‘I’m just wondering if it gets a bit Grand Guignol?’

Nicholas Royle, First Novel

Jonathan Cape, 288pp, £16.99 , ISBN 9780224096980

reviewed by Sara D'Arcy

Nicholas Royle’s First Novel is a cunning piece of metafiction which blurs the bounds between fact and fiction - a pedantically self-conscious take on the campus novel. Taking inspiration from Vladimir Nabokov’s campus novel-cum-murder mystery Pale Fire (GP Putnam’s Sons, 1962), Royle’s seventh novel follows a creative writing lecturer who may or may not like having sex in cars and who may or may not be a murderer.

The central protagonist, Paul Kinder, is the author of a failed novel published under another name, and is obsessed with first novels, Boeing 747s, and suburban dogging sites. He fantasises about driving across busy roads without checking for oncoming traffic and has a wife and two children who are suspiciously absent from the text. He also has a striking resemblance to Royle himself – who also teaches creative writing at Manchester Metropolitan University, has a wife and two children, and a predilection for first novels. Royle has invited autobiographical readings of his book, intensifying First Novel’s metafictionality by playfully commenting:
They say you should write about what you know. I became a lecturer in creative writing six or seven years ago and have been very interested in first novels, and their supposed inclination towards autobiography, for many years. I am not saying I have never had sex in a car.
First Novel opens with an exacting account of Kinder’s daily routine, including tediously detailed lists of titles on his office bookshelf (mostly first novels), jargon-filled descriptions of his chilling dissection of a Kindle, and an abstract, Sat Nav-like route of his twilight drives where he is either doing research for his next novel or seeking out fellow-doggers. This abstract navigation of South Manchester – for the most part, an inventory of road names and labyrinthine lefts and rights – leaves the reader disoriented and adrift, in a mindset similar to the protagonist who finds it hard to distinguish between left and right, on and off, life and death, because ‘both variations are possible' so he finds it ‘impossible to distinguish between them.’ This apathetic tone and obsessive detail brilliantly illustrates Kinder’s disturbing character – if it manages to retain its reader beyond the first twenty pages – and sets the foundations for a perplexing work of metafiction.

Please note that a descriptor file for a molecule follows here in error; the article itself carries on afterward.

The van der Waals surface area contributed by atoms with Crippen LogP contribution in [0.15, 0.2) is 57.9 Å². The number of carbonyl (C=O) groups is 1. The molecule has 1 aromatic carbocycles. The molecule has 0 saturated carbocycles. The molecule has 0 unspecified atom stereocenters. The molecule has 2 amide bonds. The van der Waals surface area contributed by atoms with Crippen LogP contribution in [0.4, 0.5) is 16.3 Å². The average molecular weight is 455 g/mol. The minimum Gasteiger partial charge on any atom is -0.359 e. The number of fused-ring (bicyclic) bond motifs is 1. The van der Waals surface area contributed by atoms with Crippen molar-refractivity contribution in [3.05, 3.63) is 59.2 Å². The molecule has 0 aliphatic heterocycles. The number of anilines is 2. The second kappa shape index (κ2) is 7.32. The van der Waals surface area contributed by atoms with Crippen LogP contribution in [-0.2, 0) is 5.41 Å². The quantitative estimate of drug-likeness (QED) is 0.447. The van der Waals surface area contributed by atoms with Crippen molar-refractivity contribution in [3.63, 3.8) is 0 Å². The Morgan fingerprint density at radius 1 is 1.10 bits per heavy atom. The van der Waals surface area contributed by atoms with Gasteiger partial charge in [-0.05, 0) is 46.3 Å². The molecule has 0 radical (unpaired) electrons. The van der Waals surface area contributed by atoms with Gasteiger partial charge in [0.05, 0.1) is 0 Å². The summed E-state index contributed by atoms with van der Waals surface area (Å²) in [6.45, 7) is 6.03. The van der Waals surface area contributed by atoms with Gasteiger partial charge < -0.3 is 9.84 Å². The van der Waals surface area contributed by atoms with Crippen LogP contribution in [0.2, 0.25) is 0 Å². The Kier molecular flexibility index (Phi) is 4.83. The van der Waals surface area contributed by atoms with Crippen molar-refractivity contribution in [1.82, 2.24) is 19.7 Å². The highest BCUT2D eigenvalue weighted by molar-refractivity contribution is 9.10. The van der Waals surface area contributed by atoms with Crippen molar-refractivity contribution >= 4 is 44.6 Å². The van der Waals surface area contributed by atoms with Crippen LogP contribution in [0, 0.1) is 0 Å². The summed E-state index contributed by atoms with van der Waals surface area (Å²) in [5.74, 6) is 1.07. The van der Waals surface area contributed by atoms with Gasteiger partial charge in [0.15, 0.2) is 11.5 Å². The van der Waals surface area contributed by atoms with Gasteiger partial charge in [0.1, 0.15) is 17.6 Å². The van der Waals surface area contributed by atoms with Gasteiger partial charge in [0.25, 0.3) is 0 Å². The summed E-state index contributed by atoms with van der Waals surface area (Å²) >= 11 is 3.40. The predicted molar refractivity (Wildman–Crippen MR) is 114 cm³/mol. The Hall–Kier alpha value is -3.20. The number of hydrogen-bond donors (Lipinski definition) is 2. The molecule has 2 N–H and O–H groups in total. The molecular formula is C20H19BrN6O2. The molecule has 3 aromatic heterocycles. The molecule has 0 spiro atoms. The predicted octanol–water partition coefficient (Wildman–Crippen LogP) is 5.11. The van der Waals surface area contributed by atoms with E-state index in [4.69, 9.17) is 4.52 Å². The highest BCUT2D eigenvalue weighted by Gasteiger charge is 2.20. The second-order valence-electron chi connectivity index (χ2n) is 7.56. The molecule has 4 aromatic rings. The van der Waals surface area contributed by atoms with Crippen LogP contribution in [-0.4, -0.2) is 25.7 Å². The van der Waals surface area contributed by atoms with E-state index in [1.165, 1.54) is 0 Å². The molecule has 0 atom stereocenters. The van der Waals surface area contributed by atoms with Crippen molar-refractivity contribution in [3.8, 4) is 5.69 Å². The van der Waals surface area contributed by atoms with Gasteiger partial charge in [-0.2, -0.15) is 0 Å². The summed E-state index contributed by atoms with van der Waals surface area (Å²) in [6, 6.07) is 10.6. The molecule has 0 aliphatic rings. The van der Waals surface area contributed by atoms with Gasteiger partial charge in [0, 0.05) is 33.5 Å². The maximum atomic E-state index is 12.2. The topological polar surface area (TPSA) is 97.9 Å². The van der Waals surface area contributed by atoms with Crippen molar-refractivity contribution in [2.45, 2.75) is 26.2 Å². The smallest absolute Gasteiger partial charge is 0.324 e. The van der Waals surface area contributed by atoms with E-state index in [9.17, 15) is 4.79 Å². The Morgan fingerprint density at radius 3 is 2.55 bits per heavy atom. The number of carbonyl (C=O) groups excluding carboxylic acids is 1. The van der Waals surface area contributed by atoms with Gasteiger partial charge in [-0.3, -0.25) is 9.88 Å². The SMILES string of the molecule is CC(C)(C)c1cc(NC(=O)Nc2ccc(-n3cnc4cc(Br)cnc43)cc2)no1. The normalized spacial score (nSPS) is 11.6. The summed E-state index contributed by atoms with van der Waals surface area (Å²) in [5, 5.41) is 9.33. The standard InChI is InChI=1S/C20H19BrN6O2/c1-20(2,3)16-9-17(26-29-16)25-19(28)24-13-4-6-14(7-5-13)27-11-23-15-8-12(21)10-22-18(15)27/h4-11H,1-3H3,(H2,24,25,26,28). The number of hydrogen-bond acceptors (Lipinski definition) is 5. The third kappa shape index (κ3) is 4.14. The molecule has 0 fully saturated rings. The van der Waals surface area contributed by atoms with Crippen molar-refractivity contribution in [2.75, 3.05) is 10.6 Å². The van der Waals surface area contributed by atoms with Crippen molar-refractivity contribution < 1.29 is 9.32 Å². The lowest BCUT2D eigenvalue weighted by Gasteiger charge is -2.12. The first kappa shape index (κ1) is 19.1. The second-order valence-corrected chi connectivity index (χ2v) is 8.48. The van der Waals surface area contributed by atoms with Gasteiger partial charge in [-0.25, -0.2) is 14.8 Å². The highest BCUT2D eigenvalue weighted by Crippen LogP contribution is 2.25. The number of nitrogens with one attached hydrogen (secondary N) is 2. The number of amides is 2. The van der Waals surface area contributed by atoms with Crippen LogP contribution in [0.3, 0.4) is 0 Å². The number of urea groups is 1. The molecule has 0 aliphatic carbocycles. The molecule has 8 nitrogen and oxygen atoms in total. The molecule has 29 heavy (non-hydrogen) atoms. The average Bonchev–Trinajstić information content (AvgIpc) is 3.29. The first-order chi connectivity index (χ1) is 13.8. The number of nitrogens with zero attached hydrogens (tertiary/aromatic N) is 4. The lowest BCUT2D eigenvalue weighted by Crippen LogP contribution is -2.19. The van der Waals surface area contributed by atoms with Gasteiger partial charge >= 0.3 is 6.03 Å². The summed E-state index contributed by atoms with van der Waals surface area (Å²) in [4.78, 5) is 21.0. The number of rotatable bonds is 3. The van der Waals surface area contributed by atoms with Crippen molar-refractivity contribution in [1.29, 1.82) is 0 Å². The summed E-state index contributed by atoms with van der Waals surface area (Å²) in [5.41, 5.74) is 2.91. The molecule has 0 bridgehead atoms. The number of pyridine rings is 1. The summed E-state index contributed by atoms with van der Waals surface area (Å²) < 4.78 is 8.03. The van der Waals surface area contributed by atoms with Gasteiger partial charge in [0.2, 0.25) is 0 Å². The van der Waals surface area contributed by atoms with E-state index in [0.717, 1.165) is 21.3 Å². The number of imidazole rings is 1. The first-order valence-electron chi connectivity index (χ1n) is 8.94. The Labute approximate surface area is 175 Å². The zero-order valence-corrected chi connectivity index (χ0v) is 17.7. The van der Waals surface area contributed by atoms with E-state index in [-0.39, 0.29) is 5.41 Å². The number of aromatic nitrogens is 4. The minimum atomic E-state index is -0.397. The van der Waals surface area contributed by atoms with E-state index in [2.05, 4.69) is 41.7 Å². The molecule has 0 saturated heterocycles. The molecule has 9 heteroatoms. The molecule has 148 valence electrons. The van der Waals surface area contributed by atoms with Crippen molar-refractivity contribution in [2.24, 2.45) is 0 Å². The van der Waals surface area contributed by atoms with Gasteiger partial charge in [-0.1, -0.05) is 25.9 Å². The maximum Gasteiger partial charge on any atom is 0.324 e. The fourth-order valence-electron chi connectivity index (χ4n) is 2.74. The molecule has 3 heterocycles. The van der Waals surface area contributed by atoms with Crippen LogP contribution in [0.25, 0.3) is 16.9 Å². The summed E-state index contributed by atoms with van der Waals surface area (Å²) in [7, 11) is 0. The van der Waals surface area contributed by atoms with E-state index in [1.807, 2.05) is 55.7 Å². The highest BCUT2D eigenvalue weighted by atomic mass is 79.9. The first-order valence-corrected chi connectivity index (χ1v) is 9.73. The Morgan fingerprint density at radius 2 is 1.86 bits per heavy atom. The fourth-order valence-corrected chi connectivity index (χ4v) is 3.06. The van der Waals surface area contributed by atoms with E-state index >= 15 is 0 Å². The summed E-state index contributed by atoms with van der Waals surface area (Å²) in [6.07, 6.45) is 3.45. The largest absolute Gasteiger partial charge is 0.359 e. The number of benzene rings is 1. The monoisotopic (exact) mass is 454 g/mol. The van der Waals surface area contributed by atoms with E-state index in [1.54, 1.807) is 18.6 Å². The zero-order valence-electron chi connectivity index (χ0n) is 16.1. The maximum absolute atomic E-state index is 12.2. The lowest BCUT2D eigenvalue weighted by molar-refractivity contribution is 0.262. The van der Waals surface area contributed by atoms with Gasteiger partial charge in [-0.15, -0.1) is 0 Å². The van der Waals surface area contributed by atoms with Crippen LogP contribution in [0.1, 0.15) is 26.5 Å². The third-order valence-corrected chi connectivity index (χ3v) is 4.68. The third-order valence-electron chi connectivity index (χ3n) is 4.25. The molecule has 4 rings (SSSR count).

The initial stall in the narrative is re-fuelled when Kinder stops his idle driving and observes a group of youths jostling a homeless man from his pyramid-shaped attic office – until the man falls down the steep wasteland towards a disused railway line and never returns. In his next creative writing workshop, one of his students bases their story on the incident, precipitating the writing of a novel full of mysterious revelations – that may or may not be autobiographical – and Kinder’s mental decline.

The narrative alternates between Kinder’s struggle to pen his second novel and the writing of his students until the reader is unsure who exactly is narrating the novel. The distinction between fiction and ‘reality’ is distorted while the prose unexpectedly vacillates from the prosaic to incandescent images that glow with ‘jazz-club blues and traffic-light reds’ and memorable scenes that assault all the senses:

He saw a figure in a blue uniform falling from the roof of the truck and something the size of a football rolling down the beach towards the sea.

‘Christ!’ said Ray.

One of the girls started screaming.
The golden sand, the turquoise sea. Rolling and rolling ... Henshaw, eyes wide, mouth hanging open. Over and over ... The golden sand again, darker, wetter. White foam, tinged pink.

As well as producing poetic scenes such as this one, Royle unpicks his writing to expose not only the literary techniques and conceits but also the flaws. When discussing the work of one student who is writing about an affair with her teacher, Kinder comments:

‘It’s interestingly metafictional ... I’m just wondering if it gets a bit Grand Guignol?’
‘But nothing happens ... It’s all implied.’
‘But if it were to happen, as implied, wouldn’t it be a bit Grand Guignol?’  

Kinder’s (or Royle’s) creative writing tutorials add an extra layer of metafictionality to an already puzzling piece of metafiction, which saves – or at least excuses – the novel’s subsequent spiral into the macabre. First Novel’s quiet and obsessive opening ruminations on the everyday transform into a slick and compelling read that drives the reader through an unsettling narrative of beheadings and plane crashes, murders precipitated by affairs, AIDS and Dr Harold Shipman, dogging to the drones of Boeing 747s, and murdered sons who become murderous daughters. All of which, when taken as a whole, is completely implausible and at times threatens – like Kinder warns one of his students – to take a leap of the imagination but leave the reader behind.

First Novel, however, uses its flaws to its advantage to produce a troublesome and dexterously compiled metafiction. Royle deftly displays his talent for the surreal and the psychologically disturbing, constructing an enigmatic close that continues to unfold multiple narrative possibilities. First Novel may or may not be brilliant, but it is certainly, at the very least, a very good novel.
Sara D'Arcy is a freelance journalist based in London. She likes books, cats, and red wine, more or less in that order.